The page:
“The things you regret most in life are the things you don’t attempt, right?” Diane Lane says with a warm, husky laugh. “So I couldn’t hide from this opportunity.”
Lane, the luminous star of films like Secretariat and Unfaithful, will grace the Goodman Theatre’s stage in Tennessee Williams’s Sweet Bird of Youth, playing Alexandra Del Lago, a self-deluding and self-medicating fading film star who attaches herself to a gigolo named Chance Wayne. Lane will play opposite rising Broadway star Finn Wittrock, with hometown director and MacArthur “genius” David Cromer at the helm.
“We walked the beach together in California and had a nice talk, and I really enjoyed him tremendously,” Lane says by phone of her initial meeting with Cromer. “I got a sense of wonderful communication and care and that wonderful audacity that’s required to approach material like this.”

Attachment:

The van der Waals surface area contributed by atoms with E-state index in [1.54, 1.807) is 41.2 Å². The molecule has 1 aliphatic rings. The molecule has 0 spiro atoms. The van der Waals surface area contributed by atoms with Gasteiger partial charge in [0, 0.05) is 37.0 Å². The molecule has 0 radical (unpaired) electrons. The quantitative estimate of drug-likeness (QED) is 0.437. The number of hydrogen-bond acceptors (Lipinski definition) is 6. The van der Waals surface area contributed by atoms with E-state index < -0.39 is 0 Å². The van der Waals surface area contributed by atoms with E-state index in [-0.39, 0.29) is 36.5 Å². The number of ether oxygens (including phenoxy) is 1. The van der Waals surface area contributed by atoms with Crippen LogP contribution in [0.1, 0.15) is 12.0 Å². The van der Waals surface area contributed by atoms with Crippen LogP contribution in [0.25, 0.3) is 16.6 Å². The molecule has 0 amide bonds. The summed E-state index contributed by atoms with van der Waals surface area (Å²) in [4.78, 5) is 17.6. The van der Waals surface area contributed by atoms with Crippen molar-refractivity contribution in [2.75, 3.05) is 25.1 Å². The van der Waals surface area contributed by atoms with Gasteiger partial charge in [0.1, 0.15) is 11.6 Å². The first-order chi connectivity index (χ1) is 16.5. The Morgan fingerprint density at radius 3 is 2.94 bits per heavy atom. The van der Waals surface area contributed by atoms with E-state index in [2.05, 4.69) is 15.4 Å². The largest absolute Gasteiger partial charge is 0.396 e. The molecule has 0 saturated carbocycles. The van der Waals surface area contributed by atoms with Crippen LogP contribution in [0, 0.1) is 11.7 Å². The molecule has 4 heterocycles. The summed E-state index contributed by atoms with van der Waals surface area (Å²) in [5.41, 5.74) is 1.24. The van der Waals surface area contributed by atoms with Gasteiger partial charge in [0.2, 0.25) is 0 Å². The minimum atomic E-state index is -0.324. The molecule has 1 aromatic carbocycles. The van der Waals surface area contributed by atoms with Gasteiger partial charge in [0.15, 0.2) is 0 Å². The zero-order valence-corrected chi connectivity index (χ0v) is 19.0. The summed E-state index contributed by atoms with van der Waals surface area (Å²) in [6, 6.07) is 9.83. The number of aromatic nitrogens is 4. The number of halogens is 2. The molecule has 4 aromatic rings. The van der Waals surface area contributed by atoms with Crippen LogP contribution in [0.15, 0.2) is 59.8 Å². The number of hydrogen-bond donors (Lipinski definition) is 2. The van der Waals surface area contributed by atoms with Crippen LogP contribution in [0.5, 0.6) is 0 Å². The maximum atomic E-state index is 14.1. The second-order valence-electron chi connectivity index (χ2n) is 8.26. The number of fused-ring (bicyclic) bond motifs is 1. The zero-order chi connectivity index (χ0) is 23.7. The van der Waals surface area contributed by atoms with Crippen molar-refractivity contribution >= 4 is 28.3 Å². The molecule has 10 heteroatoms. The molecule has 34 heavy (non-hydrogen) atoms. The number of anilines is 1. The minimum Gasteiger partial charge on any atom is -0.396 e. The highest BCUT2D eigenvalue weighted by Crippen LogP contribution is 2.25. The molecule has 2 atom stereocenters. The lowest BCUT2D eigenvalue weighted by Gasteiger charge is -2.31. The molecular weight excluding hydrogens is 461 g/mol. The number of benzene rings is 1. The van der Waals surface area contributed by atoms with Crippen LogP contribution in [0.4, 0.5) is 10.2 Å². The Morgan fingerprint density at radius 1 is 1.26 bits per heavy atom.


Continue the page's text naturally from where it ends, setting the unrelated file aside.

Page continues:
The daughter of a New York acting coach, Lane grew up onstage, performing with the famed La MaMa experimental theater starting at age six. But Sweet Bird marks her first time onstage since 1989. Is she intimidated by returning to theater after such a long absence? “I would say quite the opposite—it’s much more emboldening. It requires a certain amount of confidence.”
And what of the confidence required, as a glamorous female movie star, to portray a glamorous female movie star who’s chewed up and spit out by Hollywood as punishment for aging? “It’s a wonderful opportunity to sort of take a fine-toothed comb all through that icky terrain of fear and doubt,” the 47-year-old actress says.
But Lane thinks Williams puts his male characters through the same wringer. “In that regard, I feel a lack of gender bias in this particular presentation of the fear of loss of youth. There’s a lot of judgments to be hurled at these characters, but they’re beloved by the actors who play them because there’s so much to harvest there if you’re a good little gardener.”
Sweet Bird of Youth runs September 14–October 25 at the Goodman Theatre. $23–$70.